Treatment doesn’t stop when patients’ primary health concerns have been addressed. From post-surgery outpatient therapy to post-injury optimization for sports performance, patients are best served by completing the entirety of their plans of care (POCs) to improve long-term outcomes.
The challenge? Patient drop-off.
Recent study data found that 28.55% of elderly patients attending tertiary care therapy dropped out before their POC was complete.1 The result of this drop-off is sub-optimal for both patients and practices: Patients may struggle to reach recovery goals, while practices may face challenges with both budgets and bottom lines.
While there’s no way to guarantee that patients will stay the course, it’s possible to increase the likelihood of POC success. Here are four ways providers can reduce patient drop-off and improve overall outcomes.
1. Keep patients in the loop with regular reminders
One of the simplest ways to keep patients coming back for rehab care is by reminding them about appointments.
While the success of therapy outcomes largely depends on patient visits, patients often have competing life priorities which can take precedence over treatment visits. To help keep patients coming back, keep them in the loop with regular reminders about upcoming appointments.
Worth noting? Wherever possible, opt for reminders such as text or email. A recent survey found that 70% of patients say they’re more likely to choose a healthcare provider that offers digital follow-up reminders.2
2. Talk to patients about their POC before beginning treatment
If patients are disengaged with their treatment provider or don’t feel their treatment plans meet their needs, they’re twice as likely to delay medical care, and three times as likely to have unmet medical concerns.3
As a result, it’s critical for providers to connect with patients about their POCs before beginning treatment, then check in on patients’ perspectives and concerns about progression during and between treatments.
In practice, this means giving rehab providers streamlined access to patient information so they can understand patient concerns and design custom care plans.
3. Set realistic milestones and overall goals
Creating realistic metrics for success can also help patients stay the course. Here’s why:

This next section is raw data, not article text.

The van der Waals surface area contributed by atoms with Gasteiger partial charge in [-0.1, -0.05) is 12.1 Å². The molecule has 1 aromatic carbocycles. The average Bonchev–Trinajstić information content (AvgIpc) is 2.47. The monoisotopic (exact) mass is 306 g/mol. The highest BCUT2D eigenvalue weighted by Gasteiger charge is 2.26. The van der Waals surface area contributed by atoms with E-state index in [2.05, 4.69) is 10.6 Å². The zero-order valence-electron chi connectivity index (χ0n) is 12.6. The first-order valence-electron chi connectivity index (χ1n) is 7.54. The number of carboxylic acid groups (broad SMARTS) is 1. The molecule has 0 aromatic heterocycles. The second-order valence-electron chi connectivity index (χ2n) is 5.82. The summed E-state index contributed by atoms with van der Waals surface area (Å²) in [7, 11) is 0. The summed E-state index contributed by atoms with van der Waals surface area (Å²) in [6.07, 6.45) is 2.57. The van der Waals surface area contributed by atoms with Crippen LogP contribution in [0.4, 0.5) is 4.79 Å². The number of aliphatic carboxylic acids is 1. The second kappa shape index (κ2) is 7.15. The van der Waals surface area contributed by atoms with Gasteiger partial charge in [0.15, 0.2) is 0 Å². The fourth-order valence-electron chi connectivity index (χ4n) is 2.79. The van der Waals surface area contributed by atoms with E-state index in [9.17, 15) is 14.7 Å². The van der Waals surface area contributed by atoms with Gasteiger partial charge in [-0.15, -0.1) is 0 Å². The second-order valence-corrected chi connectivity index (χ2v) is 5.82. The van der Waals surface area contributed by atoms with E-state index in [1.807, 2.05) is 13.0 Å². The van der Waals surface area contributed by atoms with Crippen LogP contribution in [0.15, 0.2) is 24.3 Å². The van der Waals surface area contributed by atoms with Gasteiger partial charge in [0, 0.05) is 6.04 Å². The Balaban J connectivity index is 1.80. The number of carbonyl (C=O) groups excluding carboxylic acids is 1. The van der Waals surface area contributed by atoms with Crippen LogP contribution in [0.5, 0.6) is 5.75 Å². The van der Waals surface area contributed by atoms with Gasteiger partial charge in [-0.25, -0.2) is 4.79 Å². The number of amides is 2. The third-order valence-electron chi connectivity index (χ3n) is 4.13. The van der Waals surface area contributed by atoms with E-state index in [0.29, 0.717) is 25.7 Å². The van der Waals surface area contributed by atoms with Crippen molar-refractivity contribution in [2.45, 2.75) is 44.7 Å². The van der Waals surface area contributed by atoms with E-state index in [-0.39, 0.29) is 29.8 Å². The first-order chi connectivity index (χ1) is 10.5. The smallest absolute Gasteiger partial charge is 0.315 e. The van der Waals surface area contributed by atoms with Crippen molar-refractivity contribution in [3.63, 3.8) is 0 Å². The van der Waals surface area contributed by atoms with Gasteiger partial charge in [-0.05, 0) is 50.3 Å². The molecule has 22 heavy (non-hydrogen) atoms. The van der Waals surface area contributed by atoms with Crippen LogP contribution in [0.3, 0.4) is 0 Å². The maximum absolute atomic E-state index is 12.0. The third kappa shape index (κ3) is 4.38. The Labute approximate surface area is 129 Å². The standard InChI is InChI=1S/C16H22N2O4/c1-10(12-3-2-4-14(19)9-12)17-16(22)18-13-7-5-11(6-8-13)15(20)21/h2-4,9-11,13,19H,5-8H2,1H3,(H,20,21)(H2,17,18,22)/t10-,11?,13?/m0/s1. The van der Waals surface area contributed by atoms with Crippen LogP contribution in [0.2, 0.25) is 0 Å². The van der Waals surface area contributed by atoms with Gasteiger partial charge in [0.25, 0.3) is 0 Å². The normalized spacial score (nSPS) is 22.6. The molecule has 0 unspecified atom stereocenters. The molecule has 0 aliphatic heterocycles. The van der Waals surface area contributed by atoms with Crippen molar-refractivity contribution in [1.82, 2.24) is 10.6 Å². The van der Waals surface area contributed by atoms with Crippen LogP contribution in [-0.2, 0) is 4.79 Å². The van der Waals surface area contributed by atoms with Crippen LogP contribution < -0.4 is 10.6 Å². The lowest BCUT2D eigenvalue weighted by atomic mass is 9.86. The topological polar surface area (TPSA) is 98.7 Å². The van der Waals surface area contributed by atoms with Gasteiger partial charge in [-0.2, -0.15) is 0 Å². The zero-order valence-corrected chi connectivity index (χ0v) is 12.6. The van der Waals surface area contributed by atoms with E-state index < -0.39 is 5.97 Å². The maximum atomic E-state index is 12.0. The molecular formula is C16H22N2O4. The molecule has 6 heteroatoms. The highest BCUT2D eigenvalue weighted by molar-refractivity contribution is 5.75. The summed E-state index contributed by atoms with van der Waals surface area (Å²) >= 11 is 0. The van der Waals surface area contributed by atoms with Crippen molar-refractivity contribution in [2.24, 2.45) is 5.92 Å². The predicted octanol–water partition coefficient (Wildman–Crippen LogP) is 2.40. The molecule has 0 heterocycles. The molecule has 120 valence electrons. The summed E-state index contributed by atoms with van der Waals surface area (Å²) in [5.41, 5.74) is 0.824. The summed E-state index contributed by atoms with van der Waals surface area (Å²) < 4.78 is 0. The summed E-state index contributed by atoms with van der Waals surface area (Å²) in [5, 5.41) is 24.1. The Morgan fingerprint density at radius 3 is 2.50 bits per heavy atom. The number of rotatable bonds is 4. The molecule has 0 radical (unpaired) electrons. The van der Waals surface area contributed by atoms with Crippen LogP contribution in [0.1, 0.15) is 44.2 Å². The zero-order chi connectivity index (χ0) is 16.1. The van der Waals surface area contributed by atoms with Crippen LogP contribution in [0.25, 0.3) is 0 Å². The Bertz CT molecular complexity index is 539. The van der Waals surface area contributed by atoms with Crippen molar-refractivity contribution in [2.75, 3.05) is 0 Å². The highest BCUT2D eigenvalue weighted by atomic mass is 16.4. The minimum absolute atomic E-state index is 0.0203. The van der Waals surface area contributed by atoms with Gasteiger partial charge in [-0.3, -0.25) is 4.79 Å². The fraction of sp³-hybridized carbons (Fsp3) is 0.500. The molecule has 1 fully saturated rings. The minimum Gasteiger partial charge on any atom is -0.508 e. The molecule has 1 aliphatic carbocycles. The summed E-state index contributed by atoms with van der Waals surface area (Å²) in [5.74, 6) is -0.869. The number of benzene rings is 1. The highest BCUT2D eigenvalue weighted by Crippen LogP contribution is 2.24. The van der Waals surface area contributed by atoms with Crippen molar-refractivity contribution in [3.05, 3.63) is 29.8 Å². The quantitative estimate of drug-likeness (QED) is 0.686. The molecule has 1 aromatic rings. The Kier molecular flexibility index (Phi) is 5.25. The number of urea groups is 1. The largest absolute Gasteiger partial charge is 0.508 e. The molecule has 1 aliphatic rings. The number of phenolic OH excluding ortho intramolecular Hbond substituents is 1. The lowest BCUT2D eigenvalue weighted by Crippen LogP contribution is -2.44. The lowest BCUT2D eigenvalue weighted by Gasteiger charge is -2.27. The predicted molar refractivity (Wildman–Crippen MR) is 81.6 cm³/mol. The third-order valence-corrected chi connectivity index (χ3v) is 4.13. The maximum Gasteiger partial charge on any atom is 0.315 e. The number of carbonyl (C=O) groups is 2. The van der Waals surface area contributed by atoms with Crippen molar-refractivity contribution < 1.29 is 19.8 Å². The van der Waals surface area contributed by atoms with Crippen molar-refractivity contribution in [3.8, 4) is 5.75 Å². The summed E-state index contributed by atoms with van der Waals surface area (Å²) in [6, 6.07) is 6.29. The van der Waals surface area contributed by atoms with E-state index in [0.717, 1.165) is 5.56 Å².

If POCs are too vague in their language or over-promise potential benefits, patients have no way to accurately measure their progress.
By using a combination of healthcare data, outcome measures, and considerations related to patients’ personal experiences, it’s possible for providers to establish realistic goals and milestones that keep patients coming back.
4. Help patients celebrate successes – both big and small
When patients see success, they often want to share it with both providers and a larger social audience.
By providing tools that allow patients to share their stories online or post positive reviews of their experiences, providers gain a double benefit: patients are more motivated to follow their POCs, and patient success stories can encourage other patients in similar programs to stay on track.
Best bet? Make it as easy as possible for patients to share their stories.
Not only do self-service solutions increase the likelihood that patients with celebrate success online, but research suggests this approach can save the healthcare industry between $24 and $48 billion annually in administrative costs.4
Staying the course is critical for POCs to show optimal results. Increase the chances of successful outcomes with patient reminders, clear communication, realistic milestones, and celebrated successes.
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1 National Center for Biotechnology Information (NCBI), “Dropout rates and factors associated with dropout from treatment among elderly patients attending the outpatient services of a tertiary care hospital,” March 2018.
2 Accenture, “Today’s consumers reveal the future of healthcare,” February 12, 2019.
3 Health Affairs, “What The Evidence Shows About Patient Activation: Better Health Outcomes And Care Experiences; Fewer Data On Costs,” February 2013.
4 McKinsey, “How tech-enabled consumers are reordering the healthcare landscape,” November 23, 2016.